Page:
Between lines 10 and 15, we use Capybara DSL methods that are used to fill in a form. When you have to fill in an input, the #fill_in method is the one to use. When you select an option from a select box, then use #select method. You can read more about these group of commands here.

On line 17, we click the button Create Student with the Capybara method #click_button.

Before we save the screenshot, we just sleep for 3 seconds, only to give some time for the new page to appear.

If you run the program above, you will have a new screenshot.png file in your project folder. That file would be something like this:

Student Registered Successfully

The above confirms that we have done the work correctly!

But, instead of having screenshots to confirm that everything is ok, we can use Capybara DSL to confirm that the success message exists on the page displayed. Here is the new version of the script that does not use a screenshot any more. Note that sleep is not necessary here, because Capybara will wait anyway for the success message to appear.

 1. require 'capybara/dsl'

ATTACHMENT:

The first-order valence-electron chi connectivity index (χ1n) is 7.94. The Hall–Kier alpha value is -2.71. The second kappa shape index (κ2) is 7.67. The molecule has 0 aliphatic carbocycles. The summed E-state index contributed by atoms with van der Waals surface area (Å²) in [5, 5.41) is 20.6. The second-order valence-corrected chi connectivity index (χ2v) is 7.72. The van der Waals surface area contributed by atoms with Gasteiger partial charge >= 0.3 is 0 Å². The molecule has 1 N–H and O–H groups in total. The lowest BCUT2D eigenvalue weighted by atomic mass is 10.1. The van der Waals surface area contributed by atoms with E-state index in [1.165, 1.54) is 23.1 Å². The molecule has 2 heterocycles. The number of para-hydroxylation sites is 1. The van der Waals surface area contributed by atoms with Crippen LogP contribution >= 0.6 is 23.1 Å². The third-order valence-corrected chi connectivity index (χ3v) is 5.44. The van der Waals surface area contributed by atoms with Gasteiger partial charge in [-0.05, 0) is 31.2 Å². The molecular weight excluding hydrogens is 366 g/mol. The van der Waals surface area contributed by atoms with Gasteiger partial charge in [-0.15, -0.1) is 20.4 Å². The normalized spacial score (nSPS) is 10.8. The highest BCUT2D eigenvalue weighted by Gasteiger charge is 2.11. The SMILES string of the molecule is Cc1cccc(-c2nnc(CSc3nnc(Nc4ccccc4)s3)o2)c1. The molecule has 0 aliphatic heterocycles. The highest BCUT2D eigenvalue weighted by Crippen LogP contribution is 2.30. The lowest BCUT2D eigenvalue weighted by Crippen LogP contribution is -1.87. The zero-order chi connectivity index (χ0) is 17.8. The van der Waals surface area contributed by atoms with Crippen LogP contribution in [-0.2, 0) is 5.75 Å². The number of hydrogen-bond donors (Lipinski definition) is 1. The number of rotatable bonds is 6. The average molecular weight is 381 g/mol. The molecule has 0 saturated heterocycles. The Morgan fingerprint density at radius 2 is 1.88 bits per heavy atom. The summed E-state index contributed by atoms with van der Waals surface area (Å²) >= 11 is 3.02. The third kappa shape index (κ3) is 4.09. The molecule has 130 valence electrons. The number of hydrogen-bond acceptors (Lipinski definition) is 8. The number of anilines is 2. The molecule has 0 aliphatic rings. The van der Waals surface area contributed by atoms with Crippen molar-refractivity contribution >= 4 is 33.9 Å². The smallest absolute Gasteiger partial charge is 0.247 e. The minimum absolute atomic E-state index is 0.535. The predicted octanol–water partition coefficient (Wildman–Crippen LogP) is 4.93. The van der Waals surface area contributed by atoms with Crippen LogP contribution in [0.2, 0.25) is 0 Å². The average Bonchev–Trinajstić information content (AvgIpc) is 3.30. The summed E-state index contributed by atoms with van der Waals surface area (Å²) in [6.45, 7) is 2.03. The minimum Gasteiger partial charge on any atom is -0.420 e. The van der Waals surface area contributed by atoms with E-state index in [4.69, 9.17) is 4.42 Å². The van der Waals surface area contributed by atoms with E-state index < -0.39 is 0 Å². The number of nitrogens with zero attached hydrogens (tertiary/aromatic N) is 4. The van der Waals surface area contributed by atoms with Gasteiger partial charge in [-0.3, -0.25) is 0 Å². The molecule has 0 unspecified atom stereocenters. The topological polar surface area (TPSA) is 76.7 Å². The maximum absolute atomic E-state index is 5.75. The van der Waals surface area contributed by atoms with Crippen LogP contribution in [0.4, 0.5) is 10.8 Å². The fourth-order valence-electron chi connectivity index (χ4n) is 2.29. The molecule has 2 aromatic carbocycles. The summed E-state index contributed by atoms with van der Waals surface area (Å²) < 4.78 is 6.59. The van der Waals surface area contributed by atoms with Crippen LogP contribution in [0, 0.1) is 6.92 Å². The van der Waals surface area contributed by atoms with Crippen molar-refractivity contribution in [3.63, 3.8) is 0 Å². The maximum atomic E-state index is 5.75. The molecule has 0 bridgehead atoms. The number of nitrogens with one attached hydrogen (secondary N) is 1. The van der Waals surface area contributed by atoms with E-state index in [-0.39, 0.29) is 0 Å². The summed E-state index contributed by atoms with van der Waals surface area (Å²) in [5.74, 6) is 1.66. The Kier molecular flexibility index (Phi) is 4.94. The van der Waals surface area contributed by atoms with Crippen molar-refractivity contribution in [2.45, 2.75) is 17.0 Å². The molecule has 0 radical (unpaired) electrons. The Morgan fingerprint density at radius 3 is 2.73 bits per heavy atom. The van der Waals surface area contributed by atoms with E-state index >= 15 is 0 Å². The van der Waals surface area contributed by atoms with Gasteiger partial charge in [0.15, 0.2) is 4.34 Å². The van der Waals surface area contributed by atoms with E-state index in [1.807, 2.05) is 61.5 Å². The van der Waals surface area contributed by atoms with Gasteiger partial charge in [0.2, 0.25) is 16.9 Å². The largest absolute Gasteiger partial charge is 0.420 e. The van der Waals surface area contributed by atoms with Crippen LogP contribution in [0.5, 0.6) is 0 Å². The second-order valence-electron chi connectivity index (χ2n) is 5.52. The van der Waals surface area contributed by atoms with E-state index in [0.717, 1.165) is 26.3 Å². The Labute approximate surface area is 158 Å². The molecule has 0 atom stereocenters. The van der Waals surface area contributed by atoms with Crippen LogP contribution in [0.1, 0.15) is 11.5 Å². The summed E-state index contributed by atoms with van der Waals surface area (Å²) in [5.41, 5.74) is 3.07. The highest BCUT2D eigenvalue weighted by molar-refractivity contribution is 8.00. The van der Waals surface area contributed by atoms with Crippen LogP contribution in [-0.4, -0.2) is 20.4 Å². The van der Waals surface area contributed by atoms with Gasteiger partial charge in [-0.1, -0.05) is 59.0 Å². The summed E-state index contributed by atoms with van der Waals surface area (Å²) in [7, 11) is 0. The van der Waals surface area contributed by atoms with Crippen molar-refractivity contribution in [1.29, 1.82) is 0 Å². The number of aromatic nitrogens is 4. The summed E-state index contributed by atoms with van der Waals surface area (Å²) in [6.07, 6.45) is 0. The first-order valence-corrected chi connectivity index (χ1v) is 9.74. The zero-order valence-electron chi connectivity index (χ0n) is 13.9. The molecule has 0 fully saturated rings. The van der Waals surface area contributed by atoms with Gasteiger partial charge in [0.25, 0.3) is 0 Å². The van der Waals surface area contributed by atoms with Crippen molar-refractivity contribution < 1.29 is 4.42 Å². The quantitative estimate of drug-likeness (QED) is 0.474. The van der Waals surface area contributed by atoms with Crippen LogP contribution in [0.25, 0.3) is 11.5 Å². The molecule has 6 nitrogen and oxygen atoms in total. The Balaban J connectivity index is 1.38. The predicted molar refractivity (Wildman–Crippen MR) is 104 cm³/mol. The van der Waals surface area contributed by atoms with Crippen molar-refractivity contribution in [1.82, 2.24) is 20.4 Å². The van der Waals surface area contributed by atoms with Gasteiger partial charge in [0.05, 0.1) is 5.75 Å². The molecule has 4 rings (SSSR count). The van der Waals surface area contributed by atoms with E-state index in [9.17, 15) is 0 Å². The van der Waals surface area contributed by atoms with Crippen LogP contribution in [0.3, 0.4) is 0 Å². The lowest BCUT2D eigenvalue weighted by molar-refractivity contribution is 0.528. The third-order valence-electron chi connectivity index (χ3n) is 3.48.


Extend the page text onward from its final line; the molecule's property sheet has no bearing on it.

2. 
 3. include Capybara::DSL
 4. 
 5. Capybara.current_driver = Capybara.javascript_driver
 6. Capybara.app_host = 'http://fakedata.techcareerbooster.com'
 7. 
 8. visit '/exercises_and_code/students/new'
 9. 
10. fill_in 'Name', with: 'John'
11. fill_in 'Email', with: 'john@mailinator.com'
12. fill_in 'Street number', with: '46232 Connelly Neck'
13. fill_in 'City', with: 'North Maudie'
14. fill_in 'Zip code', with: '62178'
15. select 'Bolivia', from: 'Country'
16. 
17. click_button 'Create Student'
18. 
19. find('.alert-success', text: 'Right! Student has been registered')

The last command find tries to locate the flash message that appears on the page to confirm that the registration was successful. This is enough to make sure that we have done the work. And, again, we don't have to include the sleep statement.

Capybara For Scraping

Can I use Capybara instead of Nokogiri for scraping a Web page? Yes and, actually, it is recommended when the Web page includes JavaScript generated content.

Closing Note

Nokogiri, Capybara, Selenium-Webdriver are useful tools to write automated tests as well as to scrape Web pages (whenever you are allowed to do so, of course). Famous test automation tools, like RSpec and Cucumber, and Web frameworks like Ruby on Rails integrate seamlessly with Capybara and you will definitely meet these tools if you happen to land a job in the Ruby world.

Please share your thoughts in the comments section below. Let me know, as I always learn a lot from you.

Finally, I want to mention here that on our Full Stack Web Developer course we teach test automation with all these tools. This is a Mentor supported course that you pay-as-you-go. Your Mentor is assigned to you and evaluates your work and your progress, making sure that you improve on every step that you take.